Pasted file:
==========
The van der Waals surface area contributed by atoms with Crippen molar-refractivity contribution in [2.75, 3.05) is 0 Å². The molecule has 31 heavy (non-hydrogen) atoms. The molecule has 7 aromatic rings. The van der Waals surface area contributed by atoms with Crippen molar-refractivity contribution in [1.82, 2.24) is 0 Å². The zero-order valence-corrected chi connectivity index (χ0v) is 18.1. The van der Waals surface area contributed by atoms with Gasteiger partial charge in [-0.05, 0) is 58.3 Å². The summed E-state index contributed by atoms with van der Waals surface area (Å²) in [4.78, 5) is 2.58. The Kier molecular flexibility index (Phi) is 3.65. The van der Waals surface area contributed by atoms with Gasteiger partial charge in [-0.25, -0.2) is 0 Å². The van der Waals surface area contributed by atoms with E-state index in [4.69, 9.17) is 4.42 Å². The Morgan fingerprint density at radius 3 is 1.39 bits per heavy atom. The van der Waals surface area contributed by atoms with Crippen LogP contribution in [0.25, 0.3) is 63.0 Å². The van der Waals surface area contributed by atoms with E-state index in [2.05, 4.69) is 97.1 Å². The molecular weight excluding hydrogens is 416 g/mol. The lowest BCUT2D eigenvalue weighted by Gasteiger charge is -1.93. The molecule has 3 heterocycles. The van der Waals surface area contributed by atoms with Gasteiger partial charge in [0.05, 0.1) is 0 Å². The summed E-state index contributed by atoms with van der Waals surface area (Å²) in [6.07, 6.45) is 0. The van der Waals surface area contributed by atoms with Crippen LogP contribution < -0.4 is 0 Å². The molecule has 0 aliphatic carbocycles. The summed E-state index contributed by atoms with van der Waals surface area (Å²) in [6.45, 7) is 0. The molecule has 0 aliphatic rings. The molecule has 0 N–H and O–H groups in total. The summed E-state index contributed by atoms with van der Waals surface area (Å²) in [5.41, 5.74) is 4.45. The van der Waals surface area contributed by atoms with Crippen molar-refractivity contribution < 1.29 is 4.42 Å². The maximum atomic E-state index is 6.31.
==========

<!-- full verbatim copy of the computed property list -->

The van der Waals surface area contributed by atoms with Crippen molar-refractivity contribution in [2.75, 3.05) is 0 Å². The molecule has 31 heavy (non-hydrogen) atoms. The molecule has 7 aromatic rings. The van der Waals surface area contributed by atoms with Crippen molar-refractivity contribution in [1.82, 2.24) is 0 Å². The zero-order valence-corrected chi connectivity index (χ0v) is 18.1. The van der Waals surface area contributed by atoms with Gasteiger partial charge in [-0.05, 0) is 58.3 Å². The summed E-state index contributed by atoms with van der Waals surface area (Å²) in [4.78, 5) is 2.58. The Kier molecular flexibility index (Phi) is 3.65. The van der Waals surface area contributed by atoms with Gasteiger partial charge in [-0.25, -0.2) is 0 Å². The van der Waals surface area contributed by atoms with E-state index in [4.69, 9.17) is 4.42 Å². The Morgan fingerprint density at radius 3 is 1.39 bits per heavy atom. The van der Waals surface area contributed by atoms with Crippen LogP contribution in [0.25, 0.3) is 63.0 Å². The van der Waals surface area contributed by atoms with E-state index in [2.05, 4.69) is 97.1 Å². The molecular weight excluding hydrogens is 416 g/mol. The lowest BCUT2D eigenvalue weighted by Gasteiger charge is -1.93. The molecule has 3 heterocycles. The van der Waals surface area contributed by atoms with Gasteiger partial charge in [0.05, 0.1) is 0 Å². The summed E-state index contributed by atoms with van der Waals surface area (Å²) in [6.07, 6.45) is 0. The van der Waals surface area contributed by atoms with Crippen LogP contribution < -0.4 is 0 Å². The molecule has 0 aliphatic carbocycles. The summed E-state index contributed by atoms with van der Waals surface area (Å²) in [6.45, 7) is 0. The molecule has 0 aliphatic rings. The molecule has 0 N–H and O–H groups in total. The summed E-state index contributed by atoms with van der Waals surface area (Å²) in [5.41, 5.74) is 4.45. The van der Waals surface area contributed by atoms with Crippen molar-refractivity contribution < 1.29 is 4.42 Å². The maximum atomic E-state index is 6.31.